In addition to enrollment, EGCC continues to improve its retention rate, says Art Daly, senior vice president for the Youngstown campus.
From fall 2019 to 2020, the retention rate collegewide was 57.1%. It has increased steadily since fall 2016 to 2017, when it was 49%.
Daly attributes those increases to the EGCC support for students to overcome various barriers to education – not just financial. Regardless of class size, faculty and adjunct faculty focus on giving each student the attention needed for successful outcomes and graduation, he says.
“Sometimes we have first-generation students that come through our institution and we have the support to make sure that we don’t lose them through the cracks,” Daly says. “We make sure our faculty are definitely engaging, because I know that can be a critical piece.”
EGCC also focuses on job placement after graduation, Daly notes.
“We were speaking with the CEO of Mercy Health and at any one time they’ve got 350 nurse openings,” Geoghegan says. “We want to help fill that pipeline.”
Eastern Gateway is working to expand its nursing programs to meet that need. The community college has 200 nursing students enrolled and another 68 coming into the program between this spring and the fall of 2022, Daly says.
“Because we know there’s an aging population, there’s a health crisis that we have for some of our older folks that are living in some of these assisted living places. And they need help and hospital settings are overburdened,” he says.
In January, the Youngstown campus will add a radiology technology program, which is already offered at the Steubenville campus.
The Youngstown campus is also promoting other programs, such as medical assisting and health-information management, all of which can be done online. Future post-graduate certifications being considered include mammography, MRI and CT scanning.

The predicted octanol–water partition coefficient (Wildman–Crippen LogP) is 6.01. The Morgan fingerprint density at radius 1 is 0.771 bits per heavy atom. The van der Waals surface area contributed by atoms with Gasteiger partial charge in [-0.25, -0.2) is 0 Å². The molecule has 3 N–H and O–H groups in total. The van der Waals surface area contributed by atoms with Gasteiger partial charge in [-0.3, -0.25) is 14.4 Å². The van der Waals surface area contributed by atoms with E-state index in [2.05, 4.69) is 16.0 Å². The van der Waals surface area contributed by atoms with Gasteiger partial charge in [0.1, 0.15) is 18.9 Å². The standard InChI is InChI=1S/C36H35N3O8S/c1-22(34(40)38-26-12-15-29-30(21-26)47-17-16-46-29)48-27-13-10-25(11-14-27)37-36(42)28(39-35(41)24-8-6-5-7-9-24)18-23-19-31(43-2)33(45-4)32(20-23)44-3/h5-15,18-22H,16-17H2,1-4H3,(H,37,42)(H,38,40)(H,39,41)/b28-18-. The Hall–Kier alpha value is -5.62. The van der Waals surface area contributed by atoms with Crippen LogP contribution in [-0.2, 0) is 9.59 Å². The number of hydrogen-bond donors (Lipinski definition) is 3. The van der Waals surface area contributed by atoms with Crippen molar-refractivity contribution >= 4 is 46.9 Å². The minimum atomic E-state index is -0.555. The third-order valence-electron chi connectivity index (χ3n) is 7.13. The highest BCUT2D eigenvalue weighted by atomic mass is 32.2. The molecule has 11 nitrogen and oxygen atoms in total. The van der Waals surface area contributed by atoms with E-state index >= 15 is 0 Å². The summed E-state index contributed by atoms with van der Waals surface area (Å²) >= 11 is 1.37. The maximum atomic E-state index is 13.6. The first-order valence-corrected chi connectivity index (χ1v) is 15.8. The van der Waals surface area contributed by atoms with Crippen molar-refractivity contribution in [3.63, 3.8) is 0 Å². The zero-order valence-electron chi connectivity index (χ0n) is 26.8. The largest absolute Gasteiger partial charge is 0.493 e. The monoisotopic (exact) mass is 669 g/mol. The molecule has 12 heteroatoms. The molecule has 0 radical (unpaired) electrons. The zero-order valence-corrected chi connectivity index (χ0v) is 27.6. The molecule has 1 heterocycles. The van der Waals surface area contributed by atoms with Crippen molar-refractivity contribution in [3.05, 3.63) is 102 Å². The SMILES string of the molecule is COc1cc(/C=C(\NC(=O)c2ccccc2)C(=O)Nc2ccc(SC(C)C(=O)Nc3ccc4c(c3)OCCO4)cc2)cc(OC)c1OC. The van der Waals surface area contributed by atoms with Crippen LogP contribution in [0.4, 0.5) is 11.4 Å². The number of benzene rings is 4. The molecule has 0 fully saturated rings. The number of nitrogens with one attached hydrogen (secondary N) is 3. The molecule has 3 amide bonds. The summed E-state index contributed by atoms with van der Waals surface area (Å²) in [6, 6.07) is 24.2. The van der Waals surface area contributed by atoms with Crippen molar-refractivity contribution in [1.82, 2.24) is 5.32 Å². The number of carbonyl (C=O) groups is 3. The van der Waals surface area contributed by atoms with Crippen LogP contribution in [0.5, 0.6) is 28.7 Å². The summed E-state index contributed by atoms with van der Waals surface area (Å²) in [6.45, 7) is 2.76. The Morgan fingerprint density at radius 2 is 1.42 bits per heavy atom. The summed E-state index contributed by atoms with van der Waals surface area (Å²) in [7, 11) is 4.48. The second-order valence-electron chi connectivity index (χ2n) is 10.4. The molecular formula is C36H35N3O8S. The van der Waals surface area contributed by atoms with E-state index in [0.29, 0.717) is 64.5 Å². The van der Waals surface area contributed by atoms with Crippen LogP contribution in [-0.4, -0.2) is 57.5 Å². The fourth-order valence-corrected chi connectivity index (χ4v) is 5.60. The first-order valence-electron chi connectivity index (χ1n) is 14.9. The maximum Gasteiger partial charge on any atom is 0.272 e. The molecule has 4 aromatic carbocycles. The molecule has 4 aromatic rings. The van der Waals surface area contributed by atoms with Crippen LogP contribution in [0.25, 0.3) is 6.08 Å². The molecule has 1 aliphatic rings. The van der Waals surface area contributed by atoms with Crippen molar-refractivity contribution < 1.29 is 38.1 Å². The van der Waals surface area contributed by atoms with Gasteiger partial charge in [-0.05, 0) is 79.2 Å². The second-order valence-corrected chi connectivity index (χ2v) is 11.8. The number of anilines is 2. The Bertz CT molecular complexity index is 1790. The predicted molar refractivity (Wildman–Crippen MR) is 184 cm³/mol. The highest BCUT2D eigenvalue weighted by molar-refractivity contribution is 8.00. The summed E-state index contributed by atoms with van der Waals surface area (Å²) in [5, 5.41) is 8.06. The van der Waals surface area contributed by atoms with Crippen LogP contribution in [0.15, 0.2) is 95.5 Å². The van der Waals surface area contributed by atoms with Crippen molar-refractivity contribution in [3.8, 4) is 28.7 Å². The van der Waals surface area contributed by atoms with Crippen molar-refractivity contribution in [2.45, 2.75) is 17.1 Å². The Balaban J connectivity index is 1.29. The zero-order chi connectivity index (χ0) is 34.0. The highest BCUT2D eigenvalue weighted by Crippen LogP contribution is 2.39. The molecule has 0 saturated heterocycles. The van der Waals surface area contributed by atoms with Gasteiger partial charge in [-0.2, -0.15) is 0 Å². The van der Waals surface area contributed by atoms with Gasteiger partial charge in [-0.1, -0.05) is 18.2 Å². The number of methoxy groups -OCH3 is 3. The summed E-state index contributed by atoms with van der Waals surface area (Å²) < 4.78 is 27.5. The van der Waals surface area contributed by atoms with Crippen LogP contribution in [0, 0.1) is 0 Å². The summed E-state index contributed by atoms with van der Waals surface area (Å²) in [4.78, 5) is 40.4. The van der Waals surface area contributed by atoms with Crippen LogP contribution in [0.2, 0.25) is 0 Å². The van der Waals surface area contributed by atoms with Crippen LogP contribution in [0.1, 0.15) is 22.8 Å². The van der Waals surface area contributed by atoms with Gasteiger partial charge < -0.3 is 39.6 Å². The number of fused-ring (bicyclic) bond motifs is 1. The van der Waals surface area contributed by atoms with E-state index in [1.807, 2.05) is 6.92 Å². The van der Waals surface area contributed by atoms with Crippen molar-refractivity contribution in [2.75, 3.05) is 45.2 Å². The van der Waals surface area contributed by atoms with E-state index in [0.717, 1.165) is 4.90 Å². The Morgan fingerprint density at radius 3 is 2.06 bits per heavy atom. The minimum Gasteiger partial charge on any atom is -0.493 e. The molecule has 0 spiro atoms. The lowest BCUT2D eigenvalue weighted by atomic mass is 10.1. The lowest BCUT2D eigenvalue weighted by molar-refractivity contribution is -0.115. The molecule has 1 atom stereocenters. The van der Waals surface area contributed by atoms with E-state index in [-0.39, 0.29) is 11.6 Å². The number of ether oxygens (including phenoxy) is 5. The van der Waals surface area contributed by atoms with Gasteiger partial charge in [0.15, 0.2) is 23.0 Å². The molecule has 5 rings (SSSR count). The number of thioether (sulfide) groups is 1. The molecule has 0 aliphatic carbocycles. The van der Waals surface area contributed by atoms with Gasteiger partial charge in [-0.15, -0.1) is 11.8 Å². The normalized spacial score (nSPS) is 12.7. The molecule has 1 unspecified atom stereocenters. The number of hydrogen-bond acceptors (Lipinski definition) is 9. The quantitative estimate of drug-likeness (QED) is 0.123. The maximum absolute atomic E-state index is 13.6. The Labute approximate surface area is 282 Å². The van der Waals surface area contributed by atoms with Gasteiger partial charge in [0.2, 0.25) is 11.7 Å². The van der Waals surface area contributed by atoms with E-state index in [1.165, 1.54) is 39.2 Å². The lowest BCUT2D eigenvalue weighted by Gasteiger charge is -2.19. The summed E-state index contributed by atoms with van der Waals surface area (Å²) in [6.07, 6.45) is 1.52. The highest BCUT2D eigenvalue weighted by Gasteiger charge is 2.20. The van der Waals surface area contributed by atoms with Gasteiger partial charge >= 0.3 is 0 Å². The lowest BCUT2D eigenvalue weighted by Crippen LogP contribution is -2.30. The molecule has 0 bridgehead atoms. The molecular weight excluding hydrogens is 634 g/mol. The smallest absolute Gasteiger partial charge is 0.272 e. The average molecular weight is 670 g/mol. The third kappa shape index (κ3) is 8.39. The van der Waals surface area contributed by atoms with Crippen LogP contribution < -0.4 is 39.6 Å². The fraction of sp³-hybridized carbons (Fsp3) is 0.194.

“We see the areas of opportunity and need,” Daly says. “And that’s exactly where we want to be.”
One area of expansion is establishing a badging system that will allow students to front-load their course work with focus-area classes to earn a credential while they still attend school. Another is a new program to certify technicians for electric-vehicle charging stations.
Eastern Gateway looks to have its additive manufacturing program, in collaboration with America Makes, established by fall 2022, possibly with a makerspace on campus, Daly says. Also, EGCC trains workers at Ultium Cells LLC in Lordstown on programmable logic control systems.
Ensuring students find employment after graduation is part of EGCC’s accreditation.
In early November, the Higher Learning Commission placed the community college on probation for up to two years, changing its accreditation status to “Accredited – On Probation.”
The action followed a comprehensive evaluation by the commission in November 2020.
Geoghegan dismissed the findings as related to operational issues under the former EGCC president, Jimmie Bruce, such as how it vets faculty, he says.
“We went back and forth with the accreditor because we just didn’t agree with their findings,” Geoghegan says. “But their findings are pretty autonomous.”
The probation period doesn’t affect financial aid and students will still be able to graduate or transfer, he says. He allows, however, that some private schools might not transfer their credits because of the probation status.
EGCC is scheduling listening sessions for students and updating its website at EGCC.edu with the latest information. “So far, we haven’t had a lot of concern from our students,” he says.
And Geoghegan says he’s “fully confident” Eastern Gateway is close to getting back to being fully accredited. The community college needs to complete an assurance argument based on five criteria.
A draft will be ready by next fall. It will be submitted to the commission for review in February 2023, he says.
Hiring a vice president of institutional effectiveness is one of the first steps the college has taken. That will address the internal processes for assessing and documenting student and program outcomes, he says.
“We’re having project teams set up for each of the five criteria that will be led by our vice president of institutional effectiveness,” Geoghegan says. “We hired a new assessment coordinator, who will be our academic liaison officer with the accreditor. They’re already working very well together.
“We’re not going to wait until the last minute. We’re going to make sure that we’re going to be in constant communication with our liaison officer,” he says.
Pictured: Art Daly, senior vice president for Eastern Gateway Community College Youngstown campus, and EGCC President Michael Geoghegan review the college’s strategic plan.